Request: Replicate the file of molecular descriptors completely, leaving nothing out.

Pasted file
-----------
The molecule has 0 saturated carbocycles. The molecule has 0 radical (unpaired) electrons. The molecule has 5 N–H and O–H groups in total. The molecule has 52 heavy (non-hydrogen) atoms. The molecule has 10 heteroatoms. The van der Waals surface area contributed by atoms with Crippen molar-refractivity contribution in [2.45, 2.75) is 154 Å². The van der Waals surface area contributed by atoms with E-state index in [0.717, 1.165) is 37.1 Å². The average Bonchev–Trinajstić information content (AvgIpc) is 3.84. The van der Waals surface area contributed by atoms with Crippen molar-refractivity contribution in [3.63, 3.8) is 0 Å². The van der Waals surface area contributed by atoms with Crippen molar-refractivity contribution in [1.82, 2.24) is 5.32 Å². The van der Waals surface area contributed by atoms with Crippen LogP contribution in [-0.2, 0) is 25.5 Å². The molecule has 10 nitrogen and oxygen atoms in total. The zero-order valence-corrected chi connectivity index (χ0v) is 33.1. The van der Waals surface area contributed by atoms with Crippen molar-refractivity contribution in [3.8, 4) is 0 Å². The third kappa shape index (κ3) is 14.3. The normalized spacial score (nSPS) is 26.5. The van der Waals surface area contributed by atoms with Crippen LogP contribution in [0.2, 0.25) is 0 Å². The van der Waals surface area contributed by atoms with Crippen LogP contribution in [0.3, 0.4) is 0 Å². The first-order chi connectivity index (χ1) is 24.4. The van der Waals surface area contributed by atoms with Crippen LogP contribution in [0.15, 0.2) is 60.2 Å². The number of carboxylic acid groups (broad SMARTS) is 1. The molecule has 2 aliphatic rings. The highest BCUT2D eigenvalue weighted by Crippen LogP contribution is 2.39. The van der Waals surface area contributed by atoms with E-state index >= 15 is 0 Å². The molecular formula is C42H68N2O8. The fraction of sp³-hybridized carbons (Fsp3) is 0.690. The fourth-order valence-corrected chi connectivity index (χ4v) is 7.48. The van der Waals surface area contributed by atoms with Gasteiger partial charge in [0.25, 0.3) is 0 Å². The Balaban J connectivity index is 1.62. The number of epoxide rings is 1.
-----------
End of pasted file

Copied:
The molecule has 0 saturated carbocycles. The molecule has 0 radical (unpaired) electrons. The molecule has 5 N–H and O–H groups in total. The molecule has 52 heavy (non-hydrogen) atoms. The molecule has 10 heteroatoms. The van der Waals surface area contributed by atoms with Crippen molar-refractivity contribution in [2.45, 2.75) is 154 Å². The van der Waals surface area contributed by atoms with E-state index in [0.717, 1.165) is 37.1 Å². The average Bonchev–Trinajstić information content (AvgIpc) is 3.84. The van der Waals surface area contributed by atoms with Crippen molar-refractivity contribution in [3.63, 3.8) is 0 Å². The van der Waals surface area contributed by atoms with Crippen molar-refractivity contribution in [1.82, 2.24) is 5.32 Å². The van der Waals surface area contributed by atoms with Crippen LogP contribution in [-0.2, 0) is 25.5 Å². The molecule has 10 nitrogen and oxygen atoms in total. The zero-order valence-corrected chi connectivity index (χ0v) is 33.1. The van der Waals surface area contributed by atoms with Crippen molar-refractivity contribution in [3.8, 4) is 0 Å². The third kappa shape index (κ3) is 14.3. The normalized spacial score (nSPS) is 26.5. The van der Waals surface area contributed by atoms with Crippen LogP contribution in [0.2, 0.25) is 0 Å². The van der Waals surface area contributed by atoms with Crippen LogP contribution in [0.3, 0.4) is 0 Å². The first-order chi connectivity index (χ1) is 24.4. The van der Waals surface area contributed by atoms with Crippen LogP contribution in [0.15, 0.2) is 60.2 Å². The number of carboxylic acid groups (broad SMARTS) is 1. The molecule has 2 aliphatic rings. The highest BCUT2D eigenvalue weighted by Crippen LogP contribution is 2.39. The van der Waals surface area contributed by atoms with E-state index >= 15 is 0 Å². The molecular formula is C42H68N2O8. The fraction of sp³-hybridized carbons (Fsp3) is 0.690. The fourth-order valence-corrected chi connectivity index (χ4v) is 7.48. The van der Waals surface area contributed by atoms with Gasteiger partial charge in [0.25, 0.3) is 0 Å². The Balaban J connectivity index is 1.62. The number of epoxide rings is 1.